Govt mulls options for expiring NAB law tweak

Parliamentary nod needed for ordinances but both houses in recess over Covid-19


Saqib Virk April 19, 2020
Parliamentary nod needed for ordinances but both houses in recess over Covid-19 PHOTO: APP

ISLAMABAD: A major challenge faced by the government because of the coronavirus pandemic is the parliamentary approval needed for several temporary laws reaching their expiry dates including amendments to National Accountability Ordinance as both houses of parliament are in recess to ensure social distancing.

Sources said the National Accountability (Amendment) Ordinance, 2019 is set to expire on April 24.

Last year, President Dr Arif Alvi had promulgated eight ordinances in a single day including “the Letter of Administration and Succession Certificates Ordinance, 2019; Enforcement of Women’s Property Rights Ordinance, 2019; Benami Transactions (Prohibition) (Amendment) Ordinance, 2019; Superior Courts (Court Dress and Mode of Address) Order (Repeal) Ordinance, 2019; National Accountability (Amendment) Ordinance, 2019; Legal Aid and Justice Authority Ordinance, 2019; The Whistle-Blowers Act” on October 30, 2019.

If the presidential decrees are not ratified, it would become a major challenge for the government, which is already considering options to give legal cover to the ordinances.

National Assembly Speaker Asad Qaiser and the Senate Chairman Sadiq Sanjrani are mulling over the possibility of convening virtual proceedings.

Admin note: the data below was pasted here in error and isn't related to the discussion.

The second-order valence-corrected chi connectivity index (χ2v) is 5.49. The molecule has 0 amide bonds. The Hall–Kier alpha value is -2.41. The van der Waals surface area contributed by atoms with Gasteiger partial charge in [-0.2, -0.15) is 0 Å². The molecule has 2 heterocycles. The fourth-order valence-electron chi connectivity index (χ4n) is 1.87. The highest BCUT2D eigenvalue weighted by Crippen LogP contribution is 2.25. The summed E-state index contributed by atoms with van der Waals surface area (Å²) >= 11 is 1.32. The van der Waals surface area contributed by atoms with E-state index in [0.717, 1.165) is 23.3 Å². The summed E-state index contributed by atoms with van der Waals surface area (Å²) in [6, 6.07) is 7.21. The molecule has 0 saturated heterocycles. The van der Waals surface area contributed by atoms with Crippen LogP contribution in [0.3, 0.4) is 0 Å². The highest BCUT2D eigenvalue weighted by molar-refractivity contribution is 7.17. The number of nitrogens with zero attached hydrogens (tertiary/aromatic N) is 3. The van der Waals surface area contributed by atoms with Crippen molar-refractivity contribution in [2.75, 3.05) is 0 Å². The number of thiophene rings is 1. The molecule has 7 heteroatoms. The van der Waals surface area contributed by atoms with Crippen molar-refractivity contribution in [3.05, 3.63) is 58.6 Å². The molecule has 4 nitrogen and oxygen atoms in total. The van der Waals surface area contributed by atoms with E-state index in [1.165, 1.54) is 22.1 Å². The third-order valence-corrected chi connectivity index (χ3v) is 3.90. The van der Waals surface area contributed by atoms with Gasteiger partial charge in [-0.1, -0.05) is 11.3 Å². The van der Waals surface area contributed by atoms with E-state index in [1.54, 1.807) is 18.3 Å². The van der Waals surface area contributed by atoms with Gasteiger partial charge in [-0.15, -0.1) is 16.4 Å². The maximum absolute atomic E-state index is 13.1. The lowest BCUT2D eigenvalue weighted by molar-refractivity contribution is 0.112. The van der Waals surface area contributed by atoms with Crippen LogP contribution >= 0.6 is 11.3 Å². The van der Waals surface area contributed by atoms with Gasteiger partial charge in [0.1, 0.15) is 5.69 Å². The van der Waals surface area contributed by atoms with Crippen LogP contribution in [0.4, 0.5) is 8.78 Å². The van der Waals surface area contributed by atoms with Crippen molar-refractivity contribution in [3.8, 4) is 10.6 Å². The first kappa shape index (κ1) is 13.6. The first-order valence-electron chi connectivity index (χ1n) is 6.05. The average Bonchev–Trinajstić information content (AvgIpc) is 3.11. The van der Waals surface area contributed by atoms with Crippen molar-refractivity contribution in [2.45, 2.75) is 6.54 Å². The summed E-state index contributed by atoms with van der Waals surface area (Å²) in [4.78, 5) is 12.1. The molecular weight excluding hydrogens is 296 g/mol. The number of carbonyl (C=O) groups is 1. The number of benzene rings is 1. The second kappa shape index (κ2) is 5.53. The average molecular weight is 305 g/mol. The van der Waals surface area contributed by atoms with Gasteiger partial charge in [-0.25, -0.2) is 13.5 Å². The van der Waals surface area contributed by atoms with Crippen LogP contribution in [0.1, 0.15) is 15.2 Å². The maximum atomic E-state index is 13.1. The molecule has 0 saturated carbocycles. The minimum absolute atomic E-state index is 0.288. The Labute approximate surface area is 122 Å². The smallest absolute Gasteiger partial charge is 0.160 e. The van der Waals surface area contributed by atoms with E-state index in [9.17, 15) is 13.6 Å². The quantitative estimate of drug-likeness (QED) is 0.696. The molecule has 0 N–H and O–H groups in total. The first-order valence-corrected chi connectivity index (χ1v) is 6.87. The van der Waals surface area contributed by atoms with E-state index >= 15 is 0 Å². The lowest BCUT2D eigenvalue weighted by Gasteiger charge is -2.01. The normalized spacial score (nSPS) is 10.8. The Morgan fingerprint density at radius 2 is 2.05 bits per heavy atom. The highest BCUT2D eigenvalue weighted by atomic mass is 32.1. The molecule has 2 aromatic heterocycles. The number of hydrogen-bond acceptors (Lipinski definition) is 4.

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The NA speaker is consulting with legal, constitutional and parliamentary experts to run parliamentary affairs. The parliamentary affairs ministry has also sought feedback from the law ministry.

Qaiser and Parliamentary Affairs Adviser Dr Babar Awan have discussed the matter with Prime Minister Imran Khan.

Earlier this month, the NA speaker ordered special arrangements for holding meetings of parliamentary committees via video-conferencing.

The information technology wing of the National Assembly Secretariat was mandated to provide video-conferencing facilities in committee rooms of the Parliament House.

Qaiser also decided to contact and take into confidence the leaders of all political parties in parliament for the presentation of the next financial year’s budget amid the country dealing with the coronavirus pandemic.

“It is necessary to take political parties into confidence over the passage of the next budget in view of the concerns over the coronavirus outbreak,” the speaker said in a statement.

“It is the responsibility of parliament that the budget is presented before the House in time and it should be aimed at providing relief to the people,” he added.

“People are facing immense financial difficulties due to the Covid-19. This pandemic has not

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only affected the livelihoods of the people but also had a devastating impact on the economy.”

The speaker urged the need for both parliament and people to join forces to steer the country out of the crisis.

Qaiser said he would try to work out a way through which discussion on issues of public importance could continue in parliament.

“The decision to hold committee meetings through video conferencing is a step towards this direction,” he added.

The speaker said the entire world was grappling with the viral outbreak and it was need of the hour to demonstrate national cohesion to face the pandemic.

“I am confident that the government will offer more incentives to the business sectors for stabilising the economy.”

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